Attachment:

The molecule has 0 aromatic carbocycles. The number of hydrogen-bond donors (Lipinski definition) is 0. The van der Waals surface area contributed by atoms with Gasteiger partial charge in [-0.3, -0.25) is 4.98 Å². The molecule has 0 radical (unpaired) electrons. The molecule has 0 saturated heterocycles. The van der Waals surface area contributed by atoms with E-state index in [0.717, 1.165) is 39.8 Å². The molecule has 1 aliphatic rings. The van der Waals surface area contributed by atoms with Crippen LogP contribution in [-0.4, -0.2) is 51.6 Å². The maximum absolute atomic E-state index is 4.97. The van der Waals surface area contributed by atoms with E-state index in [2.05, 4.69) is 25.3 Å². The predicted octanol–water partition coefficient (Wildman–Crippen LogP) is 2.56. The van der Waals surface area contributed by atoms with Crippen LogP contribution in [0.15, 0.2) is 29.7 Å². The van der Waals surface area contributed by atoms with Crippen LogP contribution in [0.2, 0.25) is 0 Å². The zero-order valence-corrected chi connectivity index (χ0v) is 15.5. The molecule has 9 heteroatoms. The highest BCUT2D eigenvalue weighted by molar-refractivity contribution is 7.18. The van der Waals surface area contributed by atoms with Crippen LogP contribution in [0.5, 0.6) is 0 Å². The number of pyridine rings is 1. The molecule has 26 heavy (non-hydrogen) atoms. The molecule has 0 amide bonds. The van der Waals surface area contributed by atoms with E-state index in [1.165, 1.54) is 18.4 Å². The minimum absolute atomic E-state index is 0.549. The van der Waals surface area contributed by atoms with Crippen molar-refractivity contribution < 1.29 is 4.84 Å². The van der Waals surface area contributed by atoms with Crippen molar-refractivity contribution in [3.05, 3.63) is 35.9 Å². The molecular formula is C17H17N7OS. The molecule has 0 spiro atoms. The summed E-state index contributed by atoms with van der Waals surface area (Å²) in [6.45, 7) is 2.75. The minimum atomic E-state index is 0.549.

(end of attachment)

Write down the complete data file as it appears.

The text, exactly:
The molecule has 0 aromatic carbocycles. The number of hydrogen-bond donors (Lipinski definition) is 0. The van der Waals surface area contributed by atoms with Gasteiger partial charge in [-0.3, -0.25) is 4.98 Å². The molecule has 0 radical (unpaired) electrons. The molecule has 0 saturated heterocycles. The van der Waals surface area contributed by atoms with E-state index in [0.717, 1.165) is 39.8 Å². The molecule has 1 aliphatic rings. The van der Waals surface area contributed by atoms with Crippen LogP contribution in [-0.4, -0.2) is 51.6 Å². The maximum absolute atomic E-state index is 4.97. The van der Waals surface area contributed by atoms with E-state index in [2.05, 4.69) is 25.3 Å². The predicted octanol–water partition coefficient (Wildman–Crippen LogP) is 2.56. The van der Waals surface area contributed by atoms with Crippen LogP contribution in [0.15, 0.2) is 29.7 Å². The van der Waals surface area contributed by atoms with Crippen LogP contribution in [0.2, 0.25) is 0 Å². The zero-order valence-corrected chi connectivity index (χ0v) is 15.5. The molecule has 9 heteroatoms. The highest BCUT2D eigenvalue weighted by molar-refractivity contribution is 7.18. The van der Waals surface area contributed by atoms with Crippen LogP contribution in [0.5, 0.6) is 0 Å². The number of pyridine rings is 1. The molecule has 26 heavy (non-hydrogen) atoms. The molecule has 0 amide bonds. The van der Waals surface area contributed by atoms with E-state index in [1.165, 1.54) is 18.4 Å². The minimum absolute atomic E-state index is 0.549. The van der Waals surface area contributed by atoms with Crippen molar-refractivity contribution < 1.29 is 4.84 Å². The van der Waals surface area contributed by atoms with Crippen molar-refractivity contribution in [3.05, 3.63) is 35.9 Å². The molecular formula is C17H17N7OS. The molecule has 0 spiro atoms. The summed E-state index contributed by atoms with van der Waals surface area (Å²) in [6.45, 7) is 2.75. The minimum atomic E-state index is 0.549.